A story in the Salt Lake Tribune from April 2, 2014 titled, Westerners fear Obama preparing monuments land grabbrings into question claims by proponents that national park status will in no way effect boundaries or change existing jurisdiction over lands in or around the Colorado National Monument. According to the SL Tribune article, environmentalists are teaming with the Navajo Nation to turn a remote area abutting Canyonlands National Park into a protected area to be named “Diné Bikéyah National Conservation Area.” If Congress fails to create a conservation area their “Plan B” is to ask President Obama and his Department of the Interior to assert the executive power of the 1906 Antiquities Act and unilaterally designate it a national monument. The Antiquities Act has been used hundreds of times, with the stroke of the executive pen, to create national monuments and protected areas without public comment or approbation. Bill Clinton wielded the Antiquities Act in 1996 to create a new national monument in Utah, shutting off millions of acres of energy-rich land to development and devastating Utah’s coal industry. The Tribune article reads:

Two months before his 1996 re-election, President Bill Clinton stood on the rim of the Grand Canyon in Arizona and declared 1.8 million acres of public land in Utah as the new Grand Staircase-Escalante National Monument. With a swipe of a pen, he canceled a proposed coal mine in what Hatch described then as the “mother of all land grabs.”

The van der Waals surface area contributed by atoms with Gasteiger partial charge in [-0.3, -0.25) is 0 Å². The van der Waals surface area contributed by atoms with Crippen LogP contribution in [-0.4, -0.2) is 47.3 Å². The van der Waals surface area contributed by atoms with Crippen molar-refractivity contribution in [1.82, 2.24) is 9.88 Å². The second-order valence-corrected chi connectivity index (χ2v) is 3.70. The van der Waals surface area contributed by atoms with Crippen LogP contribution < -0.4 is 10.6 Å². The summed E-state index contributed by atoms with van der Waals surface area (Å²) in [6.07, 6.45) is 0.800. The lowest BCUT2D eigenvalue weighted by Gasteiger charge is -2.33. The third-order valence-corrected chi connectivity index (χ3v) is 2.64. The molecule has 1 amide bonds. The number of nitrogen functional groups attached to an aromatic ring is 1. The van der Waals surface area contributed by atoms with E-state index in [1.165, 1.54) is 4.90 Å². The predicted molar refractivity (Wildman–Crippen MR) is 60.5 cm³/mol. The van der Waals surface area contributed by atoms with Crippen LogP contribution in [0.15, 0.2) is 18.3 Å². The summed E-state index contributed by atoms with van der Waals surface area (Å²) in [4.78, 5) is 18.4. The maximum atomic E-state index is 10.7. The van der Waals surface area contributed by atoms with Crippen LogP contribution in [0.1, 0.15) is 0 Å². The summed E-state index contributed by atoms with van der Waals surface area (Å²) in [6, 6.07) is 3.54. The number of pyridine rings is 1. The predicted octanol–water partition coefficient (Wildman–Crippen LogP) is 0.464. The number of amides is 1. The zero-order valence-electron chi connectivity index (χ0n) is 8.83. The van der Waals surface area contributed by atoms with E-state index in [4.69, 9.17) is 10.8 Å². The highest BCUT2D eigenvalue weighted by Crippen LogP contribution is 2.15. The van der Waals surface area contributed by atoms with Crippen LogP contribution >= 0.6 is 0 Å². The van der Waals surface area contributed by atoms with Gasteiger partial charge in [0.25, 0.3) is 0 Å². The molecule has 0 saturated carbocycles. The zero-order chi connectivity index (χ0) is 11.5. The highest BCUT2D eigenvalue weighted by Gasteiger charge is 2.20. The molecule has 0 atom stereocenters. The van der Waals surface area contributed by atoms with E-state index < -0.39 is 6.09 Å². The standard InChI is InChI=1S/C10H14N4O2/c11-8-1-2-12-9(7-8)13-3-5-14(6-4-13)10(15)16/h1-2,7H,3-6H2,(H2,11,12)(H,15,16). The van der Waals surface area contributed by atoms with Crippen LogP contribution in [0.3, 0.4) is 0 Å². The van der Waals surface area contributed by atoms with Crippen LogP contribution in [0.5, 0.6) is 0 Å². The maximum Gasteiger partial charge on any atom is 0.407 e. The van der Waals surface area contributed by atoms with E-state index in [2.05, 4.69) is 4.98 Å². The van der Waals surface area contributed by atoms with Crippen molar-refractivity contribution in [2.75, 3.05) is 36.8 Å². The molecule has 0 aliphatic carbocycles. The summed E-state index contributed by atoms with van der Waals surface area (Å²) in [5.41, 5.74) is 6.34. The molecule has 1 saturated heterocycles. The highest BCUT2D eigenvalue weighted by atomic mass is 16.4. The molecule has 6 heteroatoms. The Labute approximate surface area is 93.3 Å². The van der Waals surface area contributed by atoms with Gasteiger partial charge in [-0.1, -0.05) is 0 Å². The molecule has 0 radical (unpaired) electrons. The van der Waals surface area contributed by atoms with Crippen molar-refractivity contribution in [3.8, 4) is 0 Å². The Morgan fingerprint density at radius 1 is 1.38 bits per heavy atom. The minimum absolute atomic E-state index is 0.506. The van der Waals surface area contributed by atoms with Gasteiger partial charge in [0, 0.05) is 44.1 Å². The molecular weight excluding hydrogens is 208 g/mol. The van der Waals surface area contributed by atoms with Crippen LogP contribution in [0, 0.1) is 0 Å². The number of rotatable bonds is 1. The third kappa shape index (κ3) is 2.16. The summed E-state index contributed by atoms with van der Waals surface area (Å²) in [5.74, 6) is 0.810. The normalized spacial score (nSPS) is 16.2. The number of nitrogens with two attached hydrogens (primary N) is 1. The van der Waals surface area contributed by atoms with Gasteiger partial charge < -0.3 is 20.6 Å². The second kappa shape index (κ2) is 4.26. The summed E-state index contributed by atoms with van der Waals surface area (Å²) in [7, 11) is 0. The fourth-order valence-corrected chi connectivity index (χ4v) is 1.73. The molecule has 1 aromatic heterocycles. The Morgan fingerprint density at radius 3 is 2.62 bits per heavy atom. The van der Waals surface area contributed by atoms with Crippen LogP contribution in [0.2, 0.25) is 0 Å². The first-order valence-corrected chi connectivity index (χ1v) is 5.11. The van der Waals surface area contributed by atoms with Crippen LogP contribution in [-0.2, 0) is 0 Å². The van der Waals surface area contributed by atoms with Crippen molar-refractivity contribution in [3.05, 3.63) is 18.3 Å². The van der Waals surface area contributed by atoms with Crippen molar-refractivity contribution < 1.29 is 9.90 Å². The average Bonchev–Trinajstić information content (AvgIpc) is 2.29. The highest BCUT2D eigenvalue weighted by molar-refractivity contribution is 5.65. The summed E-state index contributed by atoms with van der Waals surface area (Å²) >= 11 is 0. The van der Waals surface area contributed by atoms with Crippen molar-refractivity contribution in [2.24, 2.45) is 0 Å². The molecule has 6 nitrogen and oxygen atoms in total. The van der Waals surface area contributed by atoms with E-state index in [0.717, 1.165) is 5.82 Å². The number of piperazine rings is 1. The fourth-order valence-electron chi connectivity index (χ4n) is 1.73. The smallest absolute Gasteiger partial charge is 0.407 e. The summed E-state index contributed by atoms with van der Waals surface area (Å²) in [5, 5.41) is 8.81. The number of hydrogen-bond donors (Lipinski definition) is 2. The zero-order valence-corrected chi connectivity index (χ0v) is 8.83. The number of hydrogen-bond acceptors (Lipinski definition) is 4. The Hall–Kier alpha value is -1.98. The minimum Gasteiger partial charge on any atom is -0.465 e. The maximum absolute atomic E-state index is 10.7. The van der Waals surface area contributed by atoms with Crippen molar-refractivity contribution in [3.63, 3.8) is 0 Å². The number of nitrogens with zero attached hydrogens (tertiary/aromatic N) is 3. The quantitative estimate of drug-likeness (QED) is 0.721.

McInnis Canyons National Conservation Area, created in 2005,  is a multi-use recreational area directly to the north and west of the existing CNM. Hunting, fishing, camping, horseback, hiking, and various other uses including some motorized vehicle access, are currently allowed in McInnis Canyons. That could all change, however, if the CNM were to be designated a national park. It’s even more likely to occur today than in the past with federal management agencies asserting unprecedented control over public lands. The National Parks Conservation Association (NPCA) is working with the National Park Service (NPS) to implement “Landscape-level conservation,” which regards national parks as simply “hubs within larger, landscape-level conservation efforts.” In their June 2011 report, “The State of Our National Parks,” they detail their goals, including:

New national park units should be established and some existing parks should be expanded to increase the diversity of the country’s natural and cultural heritage represented within the park system.(pg 5)

Proponents have repeated the mantra that there will be “no buffer zones,” with national park designation. But that contradicts the goals of the NPCA and NPS, and defies their very definition of a national park. With the stroke of a pen the President could use the Antiquities Act to create McInnis Canyons National Monument, completely changing the nature of human access to the area as well as its  jurisdiction. As the federal footprint increases in Western Colorado, the access to our energy rich public lands decreases, and good-paying jobs disappear. This is a very real scenario, and a process similar to that which could turn McInnis Canyons into a “national monument” buffer zone for the “Rim Rock Canyons National Park” is underway right now in Southern Utah. Caveats within the draft legislation designating CNM a national park are insufficient. Preserving our lands and lifestyles in Western Colorado means that even an additional inch of leverage cannot be given to Washington D.C., because they will inevitably take a mile, or a couple million acres.